Fedora 26 has now been rebased to 4.15.4-200.fc26.  Please test this kernel update (or newer) and let us know if you issue has been resolved or if it is still present with the newer kernel.
 
If you have moved on to Fedora 27, and are still experiencing this issue, please change the version to Fedora 27.
 
If you experience different issues, please open a new bug report for those.

Comment 15 Fedora End Of Life 2018-05-03 09:02:20 UTC
This message is a reminder that Fedora 26 is nearing its end of life.
Approximately 4 (four) weeks from now Fedora will stop maintaining
and issuing updates for Fedora 26. It is Fedora's policy to close all
bug reports from releases that are no longer maintained. At that time
this bug will be closed as EOL if it remains open with a Fedora  'version'
of '26'.

Package Maintainer: If you wish for this bug to remain open because you
plan to fix it in a currently maintained version, simply change the 'version'
to a later Fedora version.

Thank you for reporting this issue and we are sorry that we were not
able to fix it before Fedora 26 is end of life. If you would still like
to see this bug fixed and are able to reproduce it against a later version
of Fedora, you are encouraged  change the 'version' to a later Fedora
version prior this bug is closed as described in the policy above.

Although we aim to fix as many bugs as possible during every release's
lifetime, sometimes those efforts are overtaken by events. Often a
more recent Fedora release includes newer upstream software that fixes
bugs or makes them obsolete.

Comment 16 Fedora End Of Life 2018-05-29 12:10:37 UTC
Fedora 26 changed to end-of-life (EOL) status on 2018-05-29. Fedora 26
is no longer maintained, which means that it will not receive any
further security or bug fix updates. As a result we are closing this bug.

If you can reproduce this bug against a currently maintained version of
Fedora please feel free to reopen this bug against that version. If you
are unable to reopen this bug, please file a new report against the
current release. If you experience problems, please add a comment to this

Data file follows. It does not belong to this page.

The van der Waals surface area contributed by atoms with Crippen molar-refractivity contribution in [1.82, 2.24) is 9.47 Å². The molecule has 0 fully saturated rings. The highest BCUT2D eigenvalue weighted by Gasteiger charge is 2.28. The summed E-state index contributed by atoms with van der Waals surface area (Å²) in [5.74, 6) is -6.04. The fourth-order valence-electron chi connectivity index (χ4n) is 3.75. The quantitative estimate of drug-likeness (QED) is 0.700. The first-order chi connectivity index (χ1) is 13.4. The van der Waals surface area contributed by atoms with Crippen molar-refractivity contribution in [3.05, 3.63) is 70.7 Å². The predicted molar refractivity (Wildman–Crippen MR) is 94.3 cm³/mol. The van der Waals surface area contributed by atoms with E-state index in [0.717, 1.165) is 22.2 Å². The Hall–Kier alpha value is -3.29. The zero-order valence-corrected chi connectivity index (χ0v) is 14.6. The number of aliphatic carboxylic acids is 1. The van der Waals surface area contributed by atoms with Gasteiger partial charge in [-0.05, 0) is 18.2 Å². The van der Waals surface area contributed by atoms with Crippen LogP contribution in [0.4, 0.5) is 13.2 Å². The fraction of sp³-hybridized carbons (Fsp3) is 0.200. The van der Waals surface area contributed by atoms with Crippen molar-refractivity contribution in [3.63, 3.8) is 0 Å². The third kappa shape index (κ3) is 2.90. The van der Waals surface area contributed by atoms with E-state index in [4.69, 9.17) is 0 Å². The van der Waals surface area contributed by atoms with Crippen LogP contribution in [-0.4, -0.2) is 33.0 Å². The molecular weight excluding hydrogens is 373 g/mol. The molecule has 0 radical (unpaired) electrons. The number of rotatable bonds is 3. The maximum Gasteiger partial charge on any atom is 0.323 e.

bug.

Thank you for reporting this bug and we are sorry it could not be fixed.

Comment 17 Denis Auroux 2018-07-14 13:20:25 UTC
Problem still occurs with Fedora 28, especially worse with 4.17 kernels.

Comment 18 Denis Auroux 2018-07-14 13:25:40 UTC
See also 
https://bbs.archlinux.org/viewtopic.php?id=238547
This is not fedora specific.

My problem is on a Thinkpad X1 Yoga with a Samsung PM960 series 512GB NVMe SSD. 

The kernel option nvme_core.default_ps_max_latency_us=6000 found somewhere else helped avoid the issue with the later 4.16 kernels but the 4.17 kernels now break it again.  Will try changing to 5500 as suggested here, but not expecting any miracles.

Comment 19 Denis Auroux 2018-08-22 15:00:16 UTC
After a month of usage, nvme_core.default_ps_max_latency_us=200 is stable, no more ext4 errors and crashes... but battery life has shrunk quite a lot.

Would it be too much to ask for this to be reopened against Fedora 28 and looked into seriously?  It's a major kernel bug given how common those Samsung NVME SSDs are these days.  We shouldn't have to choose between random crashes that may or may not corrupt the filesystem, vs. decent battery life.

Comment 20 Denis Auroux 2018-09-02 11:26:13 UTC
I'm now having ext4 errors again with kernel 4.17.19, even with nvme_core.default_ps_max_latency_us=200.  Getting worse and worse!!

Comment 21 Andy Lutomirski 2018-09-02 15:51:03 UTC
It's not clear to me that there's anything the kernel can really do about this.  From some past experience with these issues, the root cause *seems* to be that there are a handful of laptops out there with bona fide electrical problems.  For whatever reason, they're exacerbated by NVMe APST, but that's not the root cause.  Further confounding anyone's ability to test anything, at least some of the affected laptops only seem to be affected depending on whether they're plugged in, which makes it extremely hard to tell what's going on.

It's also the case that it's basically impossible for a genuine kernel bug to exist here.  The kernel is merely asking the hardware politely to save power.  If the hardware screws it up, it is a hardware problem.  At best the kernel could try to work around it, but it's not clear when or how to do this.

Comment 22 Denis Auroux 2018-09-02 17:40:29 UTC
It's a serious bug that only occurs with recent versions of the kernel, on pretty common hardware (since Lenovo and Dell seem to both use Samsung SSDs commonly). Perhaps it's not strictly speaking a kernel bug, but if the kernel doesn't work properly on fairly widespread pieces of hardware then it's a problem for the kernel. For a production system, it's just not acceptable to have random filesystem crashes.

Pre-APST kernels were very power efficient on laptops with these Samsung SSDs -- my experience in terms of battery life was that APST support didn't improve battery life but caused crashes, and then working around with the latency parameter avoided crashes but degraded battery life significantly.  I'm sure that APST is meant the right way to manage power on most NVMe SSDs, but for the sake of everyone with a Samsung controller, it would be nice to have an option to just bypass the whole APST and return to older kernels' behavior [not sure what that means exactly], rather than having to tinker with latency parameters and hope that they're just right.